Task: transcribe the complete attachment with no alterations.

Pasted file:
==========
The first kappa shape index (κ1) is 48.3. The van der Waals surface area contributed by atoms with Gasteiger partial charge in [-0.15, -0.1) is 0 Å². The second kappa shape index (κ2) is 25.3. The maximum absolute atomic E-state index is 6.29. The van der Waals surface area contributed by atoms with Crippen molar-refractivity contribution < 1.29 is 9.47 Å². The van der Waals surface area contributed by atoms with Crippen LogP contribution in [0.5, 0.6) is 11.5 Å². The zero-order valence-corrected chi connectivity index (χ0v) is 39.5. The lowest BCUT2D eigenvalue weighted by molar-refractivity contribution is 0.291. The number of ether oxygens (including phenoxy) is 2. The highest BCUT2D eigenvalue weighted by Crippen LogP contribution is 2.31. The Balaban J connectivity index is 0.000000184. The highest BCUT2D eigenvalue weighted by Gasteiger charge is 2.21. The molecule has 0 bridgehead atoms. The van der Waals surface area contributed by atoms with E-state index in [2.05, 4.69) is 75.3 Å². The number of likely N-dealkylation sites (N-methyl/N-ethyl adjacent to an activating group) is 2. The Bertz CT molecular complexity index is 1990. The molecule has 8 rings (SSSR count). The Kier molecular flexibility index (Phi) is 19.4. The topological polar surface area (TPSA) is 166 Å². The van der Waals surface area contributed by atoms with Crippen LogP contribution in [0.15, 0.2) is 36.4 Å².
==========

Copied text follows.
The first kappa shape index (κ1) is 48.3. The van der Waals surface area contributed by atoms with Gasteiger partial charge in [-0.15, -0.1) is 0 Å². The second kappa shape index (κ2) is 25.3. The maximum absolute atomic E-state index is 6.29. The van der Waals surface area contributed by atoms with Crippen molar-refractivity contribution < 1.29 is 9.47 Å². The van der Waals surface area contributed by atoms with Crippen LogP contribution in [0.5, 0.6) is 11.5 Å². The zero-order valence-corrected chi connectivity index (χ0v) is 39.5. The lowest BCUT2D eigenvalue weighted by molar-refractivity contribution is 0.291. The number of ether oxygens (including phenoxy) is 2. The highest BCUT2D eigenvalue weighted by Crippen LogP contribution is 2.31. The Balaban J connectivity index is 0.000000184. The highest BCUT2D eigenvalue weighted by Gasteiger charge is 2.21. The molecule has 0 bridgehead atoms. The van der Waals surface area contributed by atoms with E-state index in [2.05, 4.69) is 75.3 Å². The number of likely N-dealkylation sites (N-methyl/N-ethyl adjacent to an activating group) is 2. The Bertz CT molecular complexity index is 1990. The molecule has 8 rings (SSSR count). The Kier molecular flexibility index (Phi) is 19.4. The topological polar surface area (TPSA) is 166 Å². The van der Waals surface area contributed by atoms with Crippen LogP contribution in [0.15, 0.2) is 36.4 Å².